For many years the Sanctuary has asked prior to clients starting the Six Week Programme to list their pros and cons for drinking, to be searingly honest, as of course only I read the list. That is a relief, as the majority of us know bearing our souls at the first stop, recommended generally our GP, just doesn’t happen, far too scary, and potentially fraught with worry if we are absolutely honest with our habits. What if we are reported to social services? What if the children are taken from us? What if the liver function test comes back outrageously negative. We deny, and not because we are born liars, but just full of fear and often overthinking the worst possible outcome.
So, what are these pros? Why do we believe that drinking at the end of the day is going to make us feel better, more fun, and relaxed? Along with another ‘pro’ that it helps us sleep. None of these are true. They may have been when we drank without the background buzz of responsibilities, being young enough to rally at great speed, and to laugh about the hangover with friends at the office on a Monday morning.
But these feelings and light-hearted thoughts do change as we trot through life, along with the excuses for having a cheeky little number in the evening. Please note I use the word excuse, not reason, as a twitter follower the other day directly messaged me with the line ‘there is never a good reason for drinking too much’, well, duh, I have always said that! Reasons are so very different from excuses, and there are a zillion fabulous excuses out there.
Most of my clients for example, hardly drink at all when they are out, it has morphed into being an isolating experience, and it would horrify them to be seen to be out of it in public in the state of the at home on the sofa look, our park bench. Not so again when there is a youthful verve going on, and Facebook filled with pictures and rip-roaring fun, glass in hand and a perfect look of friendship and jollity.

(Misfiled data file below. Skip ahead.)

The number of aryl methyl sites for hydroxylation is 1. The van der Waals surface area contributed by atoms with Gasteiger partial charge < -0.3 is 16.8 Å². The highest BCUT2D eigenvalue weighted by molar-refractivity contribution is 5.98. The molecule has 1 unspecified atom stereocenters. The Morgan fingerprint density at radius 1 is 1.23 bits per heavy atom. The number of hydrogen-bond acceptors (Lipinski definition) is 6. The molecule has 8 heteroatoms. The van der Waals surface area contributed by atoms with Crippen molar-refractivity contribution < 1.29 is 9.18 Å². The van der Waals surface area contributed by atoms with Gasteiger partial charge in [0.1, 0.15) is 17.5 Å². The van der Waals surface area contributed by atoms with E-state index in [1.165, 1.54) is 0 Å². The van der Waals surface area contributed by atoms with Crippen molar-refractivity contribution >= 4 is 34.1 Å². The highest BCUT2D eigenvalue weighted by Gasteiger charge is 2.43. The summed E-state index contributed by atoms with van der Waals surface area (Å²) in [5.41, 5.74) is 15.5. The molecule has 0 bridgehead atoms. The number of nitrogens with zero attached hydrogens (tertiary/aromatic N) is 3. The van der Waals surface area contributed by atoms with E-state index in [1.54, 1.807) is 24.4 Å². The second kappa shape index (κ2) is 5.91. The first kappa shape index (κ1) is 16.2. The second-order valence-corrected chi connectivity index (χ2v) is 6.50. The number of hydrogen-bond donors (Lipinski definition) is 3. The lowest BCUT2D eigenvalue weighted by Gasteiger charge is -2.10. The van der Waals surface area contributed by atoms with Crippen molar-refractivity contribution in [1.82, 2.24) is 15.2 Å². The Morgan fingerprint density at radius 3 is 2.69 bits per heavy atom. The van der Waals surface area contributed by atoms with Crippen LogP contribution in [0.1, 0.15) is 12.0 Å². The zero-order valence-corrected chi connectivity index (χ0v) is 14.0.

The fact is that there are very few pros indeed unless you are fortunate enough to have a rigid off button. They get fewer as we get older. The other pro is that it feels a void many of us have had, for drinking does blur the edges of time, most especially if we are lonely and bored. I do get that, and it is a tough one to fill, especially if we are not ready to be a gym bunny, marathon runner or expert in somehow making friends away from our old tribe of drinkers. Women like us do tend to have a very low boredom threshold, active brains, full of chatter, and it can be completely maddening switching the damn thing off without the help of a glass or four of white.
The last week of freak weather has made many of us rightly stay in, and I for one at times have been intensely fed up and bored. Having just returned from the warmth of Southern Florida, busy, happy both with work play and friends, it was a shock to the system! There was a form of cabin fever setting in. It has made me really grateful now it is over, to manage it, and not endanger myself or others by going on a stealth mission to the booze aisle.
I have said many times that I am never evangelical about not drinking, if you do have good times with it, then great, but more and more I hear and see women over 40 who are in a very precarious place that makes them both lonely and scared. In my opinion the Pros are extremely weak, and as we have so much to look forward to with a sharp brain and good health, surely it has to be time we really looked honestly, at the advantages if any, of Big Alcohol and the game it plays with us.